In the July issue's Leader column, I think Paul has unintentionally misrepresented the views of free software developers producing audio and music applications for Linux and other platforms. There are people who think software should be free, but they're not demanding that proprietary software houses give away their creations.
Instead, they are writing their own software and giving the source code away, which of course they are perfectly entitled to do. It has practical benefits because software needs active maintenance to remain useful, so the more people who have access to the code, the better.
The argument that software and physical property, such as the stuff in your house, are equivalent will always fall on its face. At the end of the day, software is just a bunch of numbers. If I create a piece of software, I can burn it on to CDs any number of times for a few pence each or, even more cheaply, put it on a web server. The people I give the software to can pass it on further, until between us we've created millions of copies at negligible cost.
Unfortunately, what's true for software binaries is not true for the atoms in physical property. I can't take my guitar and make thousands or millions of perfect copies of it using my computer. In fact, each copy I make could cost at least as much or more than the first one, assuming I actually had the skills required to copy a guitar. So while I'm happy to distribute free software, I wouldn't let just anyone borrow my guitar — and there's nothing illogical about that.
A problem is created when proprietary software companies try to have it both ways. On the one hand, they want to be able to use CD-ROM and Internet technologies to mass-produce software at a very high profit margin. On the other hand, they pretend to be upset when other people use exactly the same technologies to copy the software without paying for it.
Proprietary software companies moan about so-called 'piracy', but in truth they'd rather have an unpaid-for copy of their own software running on your machine than a paid-for copy from their competitor. It's how a particular application becomes a de facto standard. Every time someone passes a installer CD to their friend, they are participating in viral marketing for that company.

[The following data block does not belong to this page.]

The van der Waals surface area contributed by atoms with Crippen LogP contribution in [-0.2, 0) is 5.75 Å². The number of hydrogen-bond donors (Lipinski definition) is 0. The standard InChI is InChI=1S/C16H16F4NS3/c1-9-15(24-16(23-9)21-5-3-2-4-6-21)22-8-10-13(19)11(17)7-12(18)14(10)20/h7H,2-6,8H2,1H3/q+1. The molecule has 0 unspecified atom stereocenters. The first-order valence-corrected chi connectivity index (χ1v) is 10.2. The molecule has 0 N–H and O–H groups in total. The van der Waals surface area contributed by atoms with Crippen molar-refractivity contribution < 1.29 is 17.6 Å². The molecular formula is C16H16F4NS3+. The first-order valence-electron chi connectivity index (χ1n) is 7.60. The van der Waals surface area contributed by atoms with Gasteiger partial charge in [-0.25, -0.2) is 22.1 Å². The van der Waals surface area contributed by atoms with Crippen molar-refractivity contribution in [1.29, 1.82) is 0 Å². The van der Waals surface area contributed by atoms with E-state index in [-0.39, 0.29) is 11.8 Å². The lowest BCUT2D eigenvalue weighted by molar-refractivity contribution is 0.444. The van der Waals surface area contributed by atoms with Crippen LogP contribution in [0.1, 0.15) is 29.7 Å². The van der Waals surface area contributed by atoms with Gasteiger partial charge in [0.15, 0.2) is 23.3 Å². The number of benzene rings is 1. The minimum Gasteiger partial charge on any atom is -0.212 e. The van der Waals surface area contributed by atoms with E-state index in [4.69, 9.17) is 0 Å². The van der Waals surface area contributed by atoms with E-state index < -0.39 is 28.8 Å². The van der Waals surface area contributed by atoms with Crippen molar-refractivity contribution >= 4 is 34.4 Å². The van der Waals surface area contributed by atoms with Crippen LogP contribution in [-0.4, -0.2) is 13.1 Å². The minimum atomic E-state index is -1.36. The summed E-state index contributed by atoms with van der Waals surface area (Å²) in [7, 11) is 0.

Hardware prices have fallen dramatically, but proprietary music software is as expensive as ever. I mean, £1450 for a single copy of Nuendo, with known bugs? I'd resent having to pay for bug-fix updates too. Is it any wonder that students and musicians are writing their own software?
Editor In Chief Paul White replies: I don't think I ever intimated that people shouldn't be allowed to develop and distribute free software — I'm all for it where people have the time, patience and altruistic drive to do so. As to your observation that software is just a bunch of numbers, that's also perfectly true, but then a book is just a collection of letters and a top-of-the-range BMW is just a bunch of atoms. The hard work comes in arranging the numbers, letters or atoms in the right sequence to make a product, and whether that product is hardware or software, somebody has to use their time to create it. After all, atoms are pretty much as free as numbers and they've been lying around almost as long as time itself, so I really don't see the distinction.
I know that mechanical products have to be manufactured rather than simply stamped onto a CD-ROM, but in most cases, the real cost is in the development of the product, the manufacturing plant and setting up the machinery. Once the production line is ready to run, what falls out of the other end often costs the manufacturer little more than the raw material cost, but they still have to charge a lot more to cover the setup costs. Software is much the same — the material cost of the CD-ROM, manual and so on may be negligible, but the software company's profit margins are still wafer-thin because they have to cover the costs of development.
As to the retail cost of proprietary software, I agree that some of it is expensive and some is rather more buggy than it ideally should be, but the choice as to whether or not to purchase it is entirely yours. If you can get by using free software written by musicians and students, then that's great.
As a longtime SOS reader, I was happy to see my book, Pro Tools Surround Sound Mixing [Backbeat Books www.backbeatbooks.com ], mentioned in Mike Thornton's column [see Pro Tools Notes, SOS June 2005]. However, he said "The book is called Pro Tools Surround Sound Mixing, and is written by Rich Tozzoli, who describes himself as a 'surround sound guru'." Ouch! I certainly would never call myself that, as my experience is garnered simply from hard work, experimentation and making mistakes.
I read with interest the letter from Rupert in Bath (surely a dangerous place to use electrical kit) concerning his problems getting signals to tracks on the Akai DPS24 [see Q&A, SOS June 2005]. It got an exellent and informative reply.
I think Rupert needs to do two things. Firstly he should try the 'tracks direct' patch presets, and more importantly, check out a really great forum — DPS World https://dpsworld.vibestudio.net. Here he can share the angst that is the natural result of any Akai manual, and get great advice from experienced DPS24 users. There's also a rather wonderful quick-start guide. The site is entirely independent, and populated by great people.